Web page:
By the time Winfield was released, a year later, Herron had consolidated control of the three buildings in the Gowanus Houses historically associated with the drug business: 198 Bond; 423 Baltic; and 417 Baltic.* “Not every building is a drug building,” Winfield said. (“Think of drug dealing like any other retail business,” Assistant U.S. Attorney Sam Nitze had explained, helpfully, during opening arguments. “Location is important.”) Consolidating control of the Gowanus Houses, Winfield testified, wasn’t hard: Herron’s reputation preceded him. “He was violent and he beat a body. People just fell in line.” Winfield described. (“To beat a body” is to be charged with a murder that you did, in fact, commit, and to be acquitted of that crime.) “He killed somebody and got away with it,” Winfield said. “The average person thinks, ‘I’m not gonna mess with him.” Herron gave everyone in Gowanus an ultimatum, Winfield said. “Either you cop from Ra or you sell for Ra.” And they did.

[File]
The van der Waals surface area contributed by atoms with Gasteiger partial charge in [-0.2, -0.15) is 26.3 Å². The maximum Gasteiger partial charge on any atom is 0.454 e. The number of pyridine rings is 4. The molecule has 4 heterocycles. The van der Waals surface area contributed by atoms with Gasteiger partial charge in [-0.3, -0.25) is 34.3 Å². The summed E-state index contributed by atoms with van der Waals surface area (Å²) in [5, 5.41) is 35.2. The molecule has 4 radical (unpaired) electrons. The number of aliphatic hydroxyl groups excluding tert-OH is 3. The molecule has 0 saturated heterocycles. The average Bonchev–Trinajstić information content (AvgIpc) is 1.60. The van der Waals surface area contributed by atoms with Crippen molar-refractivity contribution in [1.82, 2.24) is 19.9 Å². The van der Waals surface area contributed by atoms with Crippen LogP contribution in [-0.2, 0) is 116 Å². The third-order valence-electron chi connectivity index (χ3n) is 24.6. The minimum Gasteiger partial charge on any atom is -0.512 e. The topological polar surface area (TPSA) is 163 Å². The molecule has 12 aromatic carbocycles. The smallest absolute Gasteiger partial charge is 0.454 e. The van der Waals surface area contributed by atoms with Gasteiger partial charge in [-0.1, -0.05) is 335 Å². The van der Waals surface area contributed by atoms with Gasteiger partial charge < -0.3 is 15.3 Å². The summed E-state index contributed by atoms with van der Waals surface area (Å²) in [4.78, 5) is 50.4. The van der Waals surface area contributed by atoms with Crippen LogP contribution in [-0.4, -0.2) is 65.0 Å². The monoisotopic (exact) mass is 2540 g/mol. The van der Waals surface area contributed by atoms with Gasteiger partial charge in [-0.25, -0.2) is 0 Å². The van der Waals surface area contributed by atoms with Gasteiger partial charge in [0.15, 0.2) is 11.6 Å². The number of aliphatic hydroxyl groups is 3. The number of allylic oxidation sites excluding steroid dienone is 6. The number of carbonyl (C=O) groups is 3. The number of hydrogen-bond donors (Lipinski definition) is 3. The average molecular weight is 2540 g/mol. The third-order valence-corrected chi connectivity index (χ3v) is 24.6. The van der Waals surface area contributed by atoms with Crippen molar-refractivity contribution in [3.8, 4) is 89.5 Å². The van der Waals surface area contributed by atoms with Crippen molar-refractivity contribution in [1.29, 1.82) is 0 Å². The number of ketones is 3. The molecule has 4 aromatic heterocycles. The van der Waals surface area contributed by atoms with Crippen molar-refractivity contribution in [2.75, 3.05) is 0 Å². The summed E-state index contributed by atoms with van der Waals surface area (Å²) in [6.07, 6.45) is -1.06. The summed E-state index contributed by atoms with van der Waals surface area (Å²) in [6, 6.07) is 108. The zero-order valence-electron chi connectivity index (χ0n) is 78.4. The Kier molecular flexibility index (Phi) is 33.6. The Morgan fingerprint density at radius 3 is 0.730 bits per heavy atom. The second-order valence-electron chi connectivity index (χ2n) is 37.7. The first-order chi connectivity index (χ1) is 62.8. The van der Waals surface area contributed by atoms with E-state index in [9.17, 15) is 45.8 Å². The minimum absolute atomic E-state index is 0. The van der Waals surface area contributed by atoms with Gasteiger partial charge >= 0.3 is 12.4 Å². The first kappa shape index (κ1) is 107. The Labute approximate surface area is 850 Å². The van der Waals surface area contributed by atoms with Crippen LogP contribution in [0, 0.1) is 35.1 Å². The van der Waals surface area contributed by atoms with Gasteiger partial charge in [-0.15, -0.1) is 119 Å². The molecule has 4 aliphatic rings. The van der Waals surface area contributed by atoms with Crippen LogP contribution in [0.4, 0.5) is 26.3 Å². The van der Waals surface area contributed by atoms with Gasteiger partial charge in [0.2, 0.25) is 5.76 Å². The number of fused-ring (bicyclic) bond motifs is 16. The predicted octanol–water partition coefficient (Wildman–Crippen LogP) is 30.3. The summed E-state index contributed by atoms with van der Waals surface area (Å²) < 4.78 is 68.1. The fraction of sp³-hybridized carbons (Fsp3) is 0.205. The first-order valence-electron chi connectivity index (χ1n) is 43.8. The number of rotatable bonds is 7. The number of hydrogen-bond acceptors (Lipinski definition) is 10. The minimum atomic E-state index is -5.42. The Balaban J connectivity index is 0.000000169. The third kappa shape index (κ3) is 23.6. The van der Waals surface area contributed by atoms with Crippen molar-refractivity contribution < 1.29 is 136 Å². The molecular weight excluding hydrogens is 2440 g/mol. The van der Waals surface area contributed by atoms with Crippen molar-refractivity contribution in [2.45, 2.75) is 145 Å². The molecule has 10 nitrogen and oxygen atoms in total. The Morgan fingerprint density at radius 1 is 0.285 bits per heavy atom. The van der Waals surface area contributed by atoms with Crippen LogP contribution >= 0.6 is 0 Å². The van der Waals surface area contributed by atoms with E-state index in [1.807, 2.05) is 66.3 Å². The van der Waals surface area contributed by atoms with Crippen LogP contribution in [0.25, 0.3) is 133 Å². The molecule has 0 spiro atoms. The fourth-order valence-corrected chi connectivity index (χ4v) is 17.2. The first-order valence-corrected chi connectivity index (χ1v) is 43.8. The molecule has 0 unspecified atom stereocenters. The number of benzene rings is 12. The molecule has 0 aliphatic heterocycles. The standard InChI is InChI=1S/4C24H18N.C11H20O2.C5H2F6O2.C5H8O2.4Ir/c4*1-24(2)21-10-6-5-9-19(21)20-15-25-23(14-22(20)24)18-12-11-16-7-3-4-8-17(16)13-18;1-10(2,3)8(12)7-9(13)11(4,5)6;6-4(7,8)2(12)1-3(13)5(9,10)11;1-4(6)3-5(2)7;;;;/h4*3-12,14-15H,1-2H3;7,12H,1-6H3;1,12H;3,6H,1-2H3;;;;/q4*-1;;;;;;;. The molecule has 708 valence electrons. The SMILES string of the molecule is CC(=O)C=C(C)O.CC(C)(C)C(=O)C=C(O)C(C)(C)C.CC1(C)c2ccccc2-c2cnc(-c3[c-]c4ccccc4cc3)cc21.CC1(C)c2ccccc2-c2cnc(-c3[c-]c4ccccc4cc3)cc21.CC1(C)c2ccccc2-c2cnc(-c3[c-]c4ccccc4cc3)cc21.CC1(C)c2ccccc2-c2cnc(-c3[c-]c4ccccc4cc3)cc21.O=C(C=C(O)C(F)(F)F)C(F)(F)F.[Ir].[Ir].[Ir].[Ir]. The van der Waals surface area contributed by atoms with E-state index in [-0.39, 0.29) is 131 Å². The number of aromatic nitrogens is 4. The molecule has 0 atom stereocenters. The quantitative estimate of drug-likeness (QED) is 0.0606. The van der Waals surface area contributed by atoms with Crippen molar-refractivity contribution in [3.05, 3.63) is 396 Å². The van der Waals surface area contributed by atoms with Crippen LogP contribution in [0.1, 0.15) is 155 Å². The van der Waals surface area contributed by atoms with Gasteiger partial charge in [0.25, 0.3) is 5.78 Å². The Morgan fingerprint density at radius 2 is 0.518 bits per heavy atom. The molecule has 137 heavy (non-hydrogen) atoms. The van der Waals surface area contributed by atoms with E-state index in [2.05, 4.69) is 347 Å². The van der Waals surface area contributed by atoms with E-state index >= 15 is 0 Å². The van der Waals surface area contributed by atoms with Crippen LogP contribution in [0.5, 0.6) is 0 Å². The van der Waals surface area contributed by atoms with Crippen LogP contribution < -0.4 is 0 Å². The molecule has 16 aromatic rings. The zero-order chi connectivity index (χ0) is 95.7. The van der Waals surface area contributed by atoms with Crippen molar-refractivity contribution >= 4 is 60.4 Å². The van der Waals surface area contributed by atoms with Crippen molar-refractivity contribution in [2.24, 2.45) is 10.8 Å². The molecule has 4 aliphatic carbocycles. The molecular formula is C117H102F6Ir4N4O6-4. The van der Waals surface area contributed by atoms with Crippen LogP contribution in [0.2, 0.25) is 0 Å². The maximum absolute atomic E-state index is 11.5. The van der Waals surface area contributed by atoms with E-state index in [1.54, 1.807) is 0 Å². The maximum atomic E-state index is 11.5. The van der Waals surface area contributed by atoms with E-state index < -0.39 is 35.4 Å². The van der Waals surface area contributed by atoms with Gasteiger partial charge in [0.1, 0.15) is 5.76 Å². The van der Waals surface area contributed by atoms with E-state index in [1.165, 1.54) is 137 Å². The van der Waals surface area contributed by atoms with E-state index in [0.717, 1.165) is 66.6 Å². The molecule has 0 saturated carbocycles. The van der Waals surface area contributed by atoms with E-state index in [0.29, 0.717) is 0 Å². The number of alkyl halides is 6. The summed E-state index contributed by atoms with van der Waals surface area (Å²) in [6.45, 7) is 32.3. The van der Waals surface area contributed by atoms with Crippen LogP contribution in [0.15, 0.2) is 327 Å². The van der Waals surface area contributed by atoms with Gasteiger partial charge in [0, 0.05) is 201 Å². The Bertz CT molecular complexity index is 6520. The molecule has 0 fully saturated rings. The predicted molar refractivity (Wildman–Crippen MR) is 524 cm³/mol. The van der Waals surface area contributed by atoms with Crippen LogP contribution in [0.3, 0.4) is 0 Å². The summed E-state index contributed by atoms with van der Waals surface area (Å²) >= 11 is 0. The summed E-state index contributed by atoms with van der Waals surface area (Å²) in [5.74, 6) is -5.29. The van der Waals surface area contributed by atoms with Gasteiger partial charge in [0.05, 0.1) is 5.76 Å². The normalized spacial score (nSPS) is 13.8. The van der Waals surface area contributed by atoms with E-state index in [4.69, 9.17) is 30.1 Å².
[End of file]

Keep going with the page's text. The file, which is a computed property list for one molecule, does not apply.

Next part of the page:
Herron told his friend not to rush back out onto the street. “Things were gonna fall into place sooner rather than later,” Herron told Winfield. “I would find a place to fit in at.” Soon enough Winfield was slinging from the lobby of 198 Bond, though by this point he was bored with the day-to-day routine of selling crack. Standing in the same place every day, waiting for junkies: “It wasn’t for me,” Winfield said. Herron recognized Winfield’s dissatisfaction. “We gotta find something for you to do,” he told the younger man. So it was that Winfield became Herron’s pistol. Others in Herron’s organization had known him longer, but no one, not even Herron’s right-hand man Jorge Mejia (a.k.a. “Moose,” or “Mussolini”) spent as much time with Herron as Winfield: “Not like I was,” Winfield testified. “I was with him all the time.”